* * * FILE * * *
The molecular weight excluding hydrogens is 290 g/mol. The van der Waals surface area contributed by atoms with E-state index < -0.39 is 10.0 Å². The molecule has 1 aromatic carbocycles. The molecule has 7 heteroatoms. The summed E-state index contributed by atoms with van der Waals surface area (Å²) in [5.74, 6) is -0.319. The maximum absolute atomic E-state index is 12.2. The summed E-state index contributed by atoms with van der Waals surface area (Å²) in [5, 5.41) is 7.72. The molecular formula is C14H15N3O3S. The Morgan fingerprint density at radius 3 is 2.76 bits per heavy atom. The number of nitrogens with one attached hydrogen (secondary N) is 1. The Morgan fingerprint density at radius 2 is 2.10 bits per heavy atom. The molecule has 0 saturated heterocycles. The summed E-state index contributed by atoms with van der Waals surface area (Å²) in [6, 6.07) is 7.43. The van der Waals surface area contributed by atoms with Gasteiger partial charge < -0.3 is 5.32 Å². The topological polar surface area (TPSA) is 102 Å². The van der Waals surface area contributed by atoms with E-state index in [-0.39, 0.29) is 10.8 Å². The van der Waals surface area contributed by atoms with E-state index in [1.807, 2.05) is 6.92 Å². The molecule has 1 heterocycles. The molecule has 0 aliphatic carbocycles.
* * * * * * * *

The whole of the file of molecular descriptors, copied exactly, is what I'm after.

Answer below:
The molecular weight excluding hydrogens is 290 g/mol. The van der Waals surface area contributed by atoms with E-state index < -0.39 is 10.0 Å². The molecule has 1 aromatic carbocycles. The molecule has 7 heteroatoms. The summed E-state index contributed by atoms with van der Waals surface area (Å²) in [5.74, 6) is -0.319. The maximum absolute atomic E-state index is 12.2. The summed E-state index contributed by atoms with van der Waals surface area (Å²) in [5, 5.41) is 7.72. The molecular formula is C14H15N3O3S. The Morgan fingerprint density at radius 3 is 2.76 bits per heavy atom. The number of nitrogens with one attached hydrogen (secondary N) is 1. The Morgan fingerprint density at radius 2 is 2.10 bits per heavy atom. The molecule has 0 saturated heterocycles. The summed E-state index contributed by atoms with van der Waals surface area (Å²) in [6, 6.07) is 7.43. The van der Waals surface area contributed by atoms with Gasteiger partial charge < -0.3 is 5.32 Å². The topological polar surface area (TPSA) is 102 Å². The van der Waals surface area contributed by atoms with E-state index in [-0.39, 0.29) is 10.8 Å². The van der Waals surface area contributed by atoms with E-state index in [1.807, 2.05) is 6.92 Å². The molecule has 1 heterocycles. The molecule has 0 aliphatic carbocycles.